Red Hawks fly into final

Sport:   Posted: March 12th, 2008 by Tom Nolette

Red Hawks fly into final
Wednesday, March 12, 2008
By JEFF THOMAS
jthomas@repub.com

AMHERST - For the Frontier Regional boys basketball team, the state semifinals were all about weathering the storm.

The Red Hawks struggled in the first half with the 2-3 zone of Bromfield's, falling behind by as many as 17 points yesterday. But an 11-0 run at the end of the second quarter, combined with a switch to man-to-man defense rocketed the Red Hawks to a 61-45 victory over the Trojans at the Mullins Center.

Frontier (23-1) advances to the state final, where it will take on Eastern Massachusetts champion Scituate (21-2) Saturday at 12:30 at the DCU Center in Worcester.    

After the first eight minutes, it didn't appear Frontier was going to be around to play another game. The Trojans (16-8) used their superior height (four starters at 6-foot-2 or bigger) and length in an active 2-3 zone to frustrate the Red Hawks.

It was 4-4 when Bromfield went on a 13-0 run, and the Trojans closed the first quarter with a 22-9 lead.

"We knew they played a match-up 2-3 zone, and we had never played against it," senior guard Jamie Bell said. "We came out playing our normal zone just to see what they were like. At halftime, we switched it to man-to-man and everybody on the court played tough."

Bell (23 points), Brian Clark (19) and Dan Clark (14) did nearly all of the scoring for the Red Hawks, but guards Gary Grandonico and Brian McKenna were crucial in beating the zone press and getting the ball to the front-line players.

"I thought we were a little more athletic than them, so I didn't want to stay in a zone," Frontier coach Marty Sanderson said. "We were really lethargic, but when we went man we definitely got a lot more energy."

Frontier trailed 28-11 halfway through the second quarter when it made a run to get back in the game. Dan Clark scored a pair of baskets, one inside and the other outside. Brian Clark, playing the high post, then scored inside off a baseline feed from Bell.

The half closed at the foul line for Frontier. Bell was fouled attempting a 3-pointer from the corner and made all three at the stripe, and Dan Clark hit two free throws to make it 28-22 at the break.

The Trojans led 32-26 when the Red Hawks made their decisive run. Bell scored on a layup and was fouled, converting the free throw. Brian Clark buried a short jumper to get Frontier within one, then Matt Chamberlin connected on one of two foul shots to tie the game at 32.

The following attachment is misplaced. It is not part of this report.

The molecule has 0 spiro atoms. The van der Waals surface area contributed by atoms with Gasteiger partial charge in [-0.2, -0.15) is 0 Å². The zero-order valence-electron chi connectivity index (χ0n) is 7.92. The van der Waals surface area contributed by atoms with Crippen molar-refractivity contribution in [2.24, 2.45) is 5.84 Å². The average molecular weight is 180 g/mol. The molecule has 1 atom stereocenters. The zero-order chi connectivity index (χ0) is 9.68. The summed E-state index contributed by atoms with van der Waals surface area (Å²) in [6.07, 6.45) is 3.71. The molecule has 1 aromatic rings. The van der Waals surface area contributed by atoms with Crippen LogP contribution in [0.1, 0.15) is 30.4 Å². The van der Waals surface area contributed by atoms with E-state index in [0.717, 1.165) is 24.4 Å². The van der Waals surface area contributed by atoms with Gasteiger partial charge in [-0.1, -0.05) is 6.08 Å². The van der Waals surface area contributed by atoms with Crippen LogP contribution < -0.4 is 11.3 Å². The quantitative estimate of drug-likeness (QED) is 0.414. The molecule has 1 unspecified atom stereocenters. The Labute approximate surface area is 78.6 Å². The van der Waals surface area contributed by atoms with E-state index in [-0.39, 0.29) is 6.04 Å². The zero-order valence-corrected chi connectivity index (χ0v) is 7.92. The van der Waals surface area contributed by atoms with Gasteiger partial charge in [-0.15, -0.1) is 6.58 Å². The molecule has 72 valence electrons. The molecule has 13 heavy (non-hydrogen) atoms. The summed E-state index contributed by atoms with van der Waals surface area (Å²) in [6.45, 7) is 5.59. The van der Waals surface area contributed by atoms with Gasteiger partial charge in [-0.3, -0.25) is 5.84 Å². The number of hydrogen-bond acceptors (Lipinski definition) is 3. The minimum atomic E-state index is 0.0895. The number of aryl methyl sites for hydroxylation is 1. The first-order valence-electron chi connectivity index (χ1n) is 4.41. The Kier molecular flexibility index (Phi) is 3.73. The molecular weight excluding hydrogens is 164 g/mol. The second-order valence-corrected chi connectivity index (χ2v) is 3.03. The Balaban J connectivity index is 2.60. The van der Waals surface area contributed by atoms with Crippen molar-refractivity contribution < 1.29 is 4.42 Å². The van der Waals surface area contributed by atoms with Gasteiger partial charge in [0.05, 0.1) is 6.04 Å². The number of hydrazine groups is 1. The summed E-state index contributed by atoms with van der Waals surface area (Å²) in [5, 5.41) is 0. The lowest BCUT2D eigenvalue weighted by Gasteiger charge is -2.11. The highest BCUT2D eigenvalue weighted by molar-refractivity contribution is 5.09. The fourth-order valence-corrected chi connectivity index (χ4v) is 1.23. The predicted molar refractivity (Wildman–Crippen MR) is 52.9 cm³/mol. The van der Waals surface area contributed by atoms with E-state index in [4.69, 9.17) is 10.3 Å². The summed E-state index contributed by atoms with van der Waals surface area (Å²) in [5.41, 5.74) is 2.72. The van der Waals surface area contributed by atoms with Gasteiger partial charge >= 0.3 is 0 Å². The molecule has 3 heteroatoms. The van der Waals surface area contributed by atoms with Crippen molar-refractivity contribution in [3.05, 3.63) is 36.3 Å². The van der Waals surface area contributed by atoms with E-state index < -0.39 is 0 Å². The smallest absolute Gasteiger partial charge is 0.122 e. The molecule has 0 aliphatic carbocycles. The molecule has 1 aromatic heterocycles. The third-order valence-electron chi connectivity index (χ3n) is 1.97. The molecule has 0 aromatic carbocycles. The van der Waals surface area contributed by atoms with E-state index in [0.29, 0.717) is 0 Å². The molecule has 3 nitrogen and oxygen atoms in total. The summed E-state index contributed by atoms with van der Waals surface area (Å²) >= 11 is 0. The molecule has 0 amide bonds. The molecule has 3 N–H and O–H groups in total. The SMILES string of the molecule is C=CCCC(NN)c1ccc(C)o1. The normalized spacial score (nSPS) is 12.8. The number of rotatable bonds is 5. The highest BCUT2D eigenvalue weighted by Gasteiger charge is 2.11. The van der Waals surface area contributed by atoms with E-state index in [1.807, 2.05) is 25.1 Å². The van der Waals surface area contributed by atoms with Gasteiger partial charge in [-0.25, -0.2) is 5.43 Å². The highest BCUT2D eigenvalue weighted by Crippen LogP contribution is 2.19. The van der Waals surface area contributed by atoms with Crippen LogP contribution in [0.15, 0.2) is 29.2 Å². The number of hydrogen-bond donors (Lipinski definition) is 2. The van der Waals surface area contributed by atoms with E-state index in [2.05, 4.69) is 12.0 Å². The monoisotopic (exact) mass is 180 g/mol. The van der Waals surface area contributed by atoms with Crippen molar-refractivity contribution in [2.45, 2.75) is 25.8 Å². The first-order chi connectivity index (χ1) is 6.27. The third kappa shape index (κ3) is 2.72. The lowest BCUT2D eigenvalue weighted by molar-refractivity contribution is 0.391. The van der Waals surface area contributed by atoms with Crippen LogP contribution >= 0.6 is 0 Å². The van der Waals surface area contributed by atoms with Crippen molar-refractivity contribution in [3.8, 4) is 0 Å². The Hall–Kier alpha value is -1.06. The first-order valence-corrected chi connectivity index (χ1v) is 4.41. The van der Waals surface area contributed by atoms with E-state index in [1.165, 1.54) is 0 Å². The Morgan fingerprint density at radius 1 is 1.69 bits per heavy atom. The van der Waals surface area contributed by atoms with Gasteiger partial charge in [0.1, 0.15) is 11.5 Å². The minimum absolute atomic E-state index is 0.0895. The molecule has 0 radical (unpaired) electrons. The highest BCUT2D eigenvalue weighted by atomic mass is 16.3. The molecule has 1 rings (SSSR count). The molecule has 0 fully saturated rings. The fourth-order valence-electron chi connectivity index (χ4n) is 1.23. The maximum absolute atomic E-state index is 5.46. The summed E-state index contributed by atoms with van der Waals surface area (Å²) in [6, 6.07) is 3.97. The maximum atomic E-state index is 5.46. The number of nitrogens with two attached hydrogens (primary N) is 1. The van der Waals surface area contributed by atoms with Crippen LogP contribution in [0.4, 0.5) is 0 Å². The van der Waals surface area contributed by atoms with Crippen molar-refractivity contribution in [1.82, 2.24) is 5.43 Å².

Bell made two shots to give Frontier its first lead since 4-2, and he followed that with a jumper for a 36-32 lead.

"Once they tied it at 32, that was the run we needed to stop," Bromfield coach Charles Noonan said. "The ball wasn't falling on our end. (Frontier) is a very good team, and we were privileged to play them."

Josh Lyvers' 3-pointer cut the Frontier lead to 36-35, but McKenna promptly answered with a 3-pointer for Frontier, and Dan Clark followed with a layup. Lyvers (game-high 25 points) kept trying to keep the Trojans afloat, hitting a 3-pointer early in the fourth quarter to keep Frontier's lead at four.

But the Red Hawks answered with Bell hitting a jumper and Brian Clark ripping down an offensive rebound, scoring the basket and getting fouled to push the lead to nine, an insurmountable lead against a Bromfield team that relies on defense.

"We knew we had the talent to beat this team," Bell said. "We had to keep playing Frontier basketball to get the job done."

Longmeadow takes the loss

Sport:   Posted: March 12th, 2008 by Tom Nolette

Longmeadow takes the loss
Wednesday, March 12, 2008
By JEFF THOMAS

AMHERST - Even in defeat, the Longmeadow boys basketball team showed no quit.

Trailing St. John's of Shrewsbury for much of the game, the Lancers refused to go away even when the deficit hit double digits and Longmeadow's best player was struggling to find his shot.

But in the end the Pioneers had too much size and too many options, winning the Division I state semifinal 59-50 last night at the Mullins Center.

The Pioneers (21-6) advance to the state final at 7:30 p.m. Saturday at the DCU Center in Worcester where they will play Eastern Massachusetts champion Central Catholic.

Longmeadow (19-5) concludes a historic year, winning its first Western Massachusetts championship while running its win streak to 17 games before last night.